Helping homeless women

Life on the streets can be particularly tough for women. Here, we explain some of the specific services we provide to help our female clients recover from homelessness and get their lives back on track…

Sleeping rough is incredibly dangerous for anyone – it puts people at risk of crime and violence, causes physical and mental health problems and damages wellbeing. For women however, life on the streets presents additional dangers. Research suggests that three in 10 female rough sleepers have experience sexual violence[1]. Women are also at risk of being exploited into sex work.

Homeless women are also more likely to be physically attacked than men, with nearly six in 10 reporting being have been intimidated or threatened with violence while on the streets compared to four out of 10 men[2].

We also know that women are underrepresented in homelessness services. Anecdotal evidence suggests than women can tend to avoid these services, perhaps because they are sometimes perceived as a ‘male space’.

At The Connection, we provide a wide range of support to help female rough sleepers.

Emergency Accommodation

Our Emergency Accommodation has a separated women-only area for those who choose to sleep there. Our EA manager Paul explains:

“Whilst our female clients are of course free to sleep elsewhere, we find a lot of them prefer to stay in the women-only area. We don’t always know what people have experienced on the streets or in their lives before that, so it’s important to make sure everyone comes to us feels safe and comfortable – that’s the only way they’ll begin to trust us and open up so we can start to work with them to find a way off the streets.”

In the last year, 126 women have stayed in our Emergency Accommodation.

Support groups for women

We also run specific groups for women. Liddie, who helps to run these groups, explains:

“The women’s group meets every Thursday and is a relaxed drop-in group where woman can access practical services like showers and laundry, as well as support from female staff members and each other. We find that some of our female clients feel much more comfortable talking in a women-only environment, so we also use the group as an opportunity to talk to them about their experiences and their hopes for the future, and to help them make a plan.
The group has also developed into a great voice to promote the interests of women (who make up around 13% of our clients) within our wider services too. We’ve found there’s a stronger sense of community as a result of the group, and real friendships are being made too which is great!”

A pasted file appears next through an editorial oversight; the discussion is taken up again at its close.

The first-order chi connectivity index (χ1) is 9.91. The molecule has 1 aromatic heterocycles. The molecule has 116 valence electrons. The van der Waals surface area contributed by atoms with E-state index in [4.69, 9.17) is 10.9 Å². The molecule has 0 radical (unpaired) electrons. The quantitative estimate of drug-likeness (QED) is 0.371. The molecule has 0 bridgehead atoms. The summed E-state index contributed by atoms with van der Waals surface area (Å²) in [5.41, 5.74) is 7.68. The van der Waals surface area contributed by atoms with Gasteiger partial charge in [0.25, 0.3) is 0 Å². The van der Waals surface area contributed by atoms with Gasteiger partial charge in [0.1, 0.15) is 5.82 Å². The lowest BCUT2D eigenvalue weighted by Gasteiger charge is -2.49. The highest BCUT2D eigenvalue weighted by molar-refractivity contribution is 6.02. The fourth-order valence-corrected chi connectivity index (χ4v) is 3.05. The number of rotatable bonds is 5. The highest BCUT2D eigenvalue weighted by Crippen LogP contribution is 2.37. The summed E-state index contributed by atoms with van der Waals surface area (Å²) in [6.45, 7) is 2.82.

Since September, we’ve also been running a joint ‘Women Together’ group, open to our clients as well as clients from The Passage and Seymour Place, two other local day centres. This group meets fortnightly to socialise and take part in activities like cake decorating, dance workshops and arts and crafts. The group is a great opportunity for women to meet clients from other centres and develop friendships, as well as offering a relaxed space to have fun and discover (or re-discover) new interests.

What our clients have said about the Women Together group
What our clients have said about the Women Together group


Our Street Engagement Team goes out to the streets twice a day, five days a week to find and engage with rough sleepers where they are. This is vital work as it allows us to build relationships with vulnerable women who might not be comfortable or confident enough to access traditional day services.

The team works with some of the most vulnerable people in Westminster. Often they are completely entrenched in their street lifestyle and have no contact with support services – even basic healthcare.

Sarah’s story

We met Sarah* on Charing Cross Road. She’d come to the area fleeing domestic abuse but had been followed by her partner and very quickly became entrenched in a lifestyle of street drinking, drug use and begging whilst living on the streets with her violent partner.

Sarah was initially very resistant to our attempts to engage with her. Our outreach team persisted over several weeks, at first buying coffees and speaking to Sarah about her welfare, until she was able to trust us enough to provide the information we needed to come up with an action plan.

Her outreach worker spoke to Sarah’s drug and alcohol support worker in Kent, where she’d come from, in order to transfer her treatment to Westminster temporarily.

Sarah was also encouraged to our day centre to have a hot meal, shower and wash her clothes. This gave us further opportunities to build our relationship with Sarah, who eventually accepted a bed in our Emergency Accommodation – getting her off the street and away from her partner.

Since then we have successfully reconnected her to Kent. We’ve kept in touch with agencies in the area to make sure she has the support in place for her to maintain a tenancy, address her drug and alcohol misuse move forward in her recovery from domestic abuse.

[1] Research by Crisis, 2016

[2] Research by Crisis, 2016